north of Prince Rupert, along Chatham Sound, at the head of
Khutzeymateen Inlet is the Khutzeymateen Grizzly Reserve - 45,000
hectares of protected sanctuary for the Grizzly Bear - North America's
second largest predator.
A ranger station built on a barge welcomes visitors to the Sanctuary.
Here, there is a little display providing information on the grizzly
bears. Boaters who want to anchor in the Reserve pays Canadian
$15.00 per person.
A conservationist, usually a marine biologist, monitors the movements of
bears in the Reserve. There are three elevations from which
the bears move about. In the summer of 2008, the station has a
record of 45 adult grizzlies and 14 cubs. Each bear is assigned a
number and the biologist knows the age, eating habits and individual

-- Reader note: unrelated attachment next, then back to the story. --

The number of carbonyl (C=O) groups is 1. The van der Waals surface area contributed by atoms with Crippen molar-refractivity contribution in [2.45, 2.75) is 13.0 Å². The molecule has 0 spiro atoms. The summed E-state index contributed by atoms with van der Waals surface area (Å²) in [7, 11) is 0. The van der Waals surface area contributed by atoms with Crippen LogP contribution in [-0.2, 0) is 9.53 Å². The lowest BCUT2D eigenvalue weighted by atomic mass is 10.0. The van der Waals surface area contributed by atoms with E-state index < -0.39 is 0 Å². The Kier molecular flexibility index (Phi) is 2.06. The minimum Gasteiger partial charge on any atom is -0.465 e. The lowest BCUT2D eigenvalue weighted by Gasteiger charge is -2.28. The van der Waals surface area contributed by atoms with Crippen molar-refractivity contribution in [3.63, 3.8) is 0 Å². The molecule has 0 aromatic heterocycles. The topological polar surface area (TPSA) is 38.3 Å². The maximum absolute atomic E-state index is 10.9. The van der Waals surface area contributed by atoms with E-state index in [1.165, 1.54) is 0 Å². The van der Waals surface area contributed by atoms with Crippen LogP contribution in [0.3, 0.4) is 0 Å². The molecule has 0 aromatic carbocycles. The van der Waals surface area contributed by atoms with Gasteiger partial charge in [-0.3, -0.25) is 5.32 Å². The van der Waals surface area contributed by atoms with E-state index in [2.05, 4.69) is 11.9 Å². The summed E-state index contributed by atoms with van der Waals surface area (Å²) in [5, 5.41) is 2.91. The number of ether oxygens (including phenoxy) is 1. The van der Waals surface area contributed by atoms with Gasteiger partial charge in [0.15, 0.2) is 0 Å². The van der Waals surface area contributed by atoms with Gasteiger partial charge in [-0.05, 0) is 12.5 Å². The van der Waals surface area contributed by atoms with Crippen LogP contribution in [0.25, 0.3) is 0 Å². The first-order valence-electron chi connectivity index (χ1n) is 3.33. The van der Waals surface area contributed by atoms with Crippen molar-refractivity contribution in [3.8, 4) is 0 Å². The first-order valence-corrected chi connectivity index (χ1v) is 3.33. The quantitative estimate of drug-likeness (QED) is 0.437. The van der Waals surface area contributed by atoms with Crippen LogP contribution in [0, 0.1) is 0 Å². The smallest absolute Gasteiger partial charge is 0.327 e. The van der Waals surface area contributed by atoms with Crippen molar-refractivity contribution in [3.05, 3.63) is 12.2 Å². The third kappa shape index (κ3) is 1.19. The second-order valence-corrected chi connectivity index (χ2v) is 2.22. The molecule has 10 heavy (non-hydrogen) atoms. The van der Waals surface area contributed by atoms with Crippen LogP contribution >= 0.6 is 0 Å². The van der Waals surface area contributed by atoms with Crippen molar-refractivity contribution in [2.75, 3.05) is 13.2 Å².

character patterns of these bears.
Tour boats operating out of Prince Rupert provides bear watching tours
to the Khutzeymateen Sanctuary.
There is an estimated count of 10,000 grizzly bears in British Columbia,
1,500 of which are located in the Central and North Coast and
about 70 of them are at the Reserve. The grizzly bears are
characterized by a hump in their back, and they are brown in color.
Black bears are also found in the reserve. Bears are usually
spotted near streams, creeks or river mouths where salmons retur to
spawn. They also hang around berry bushes.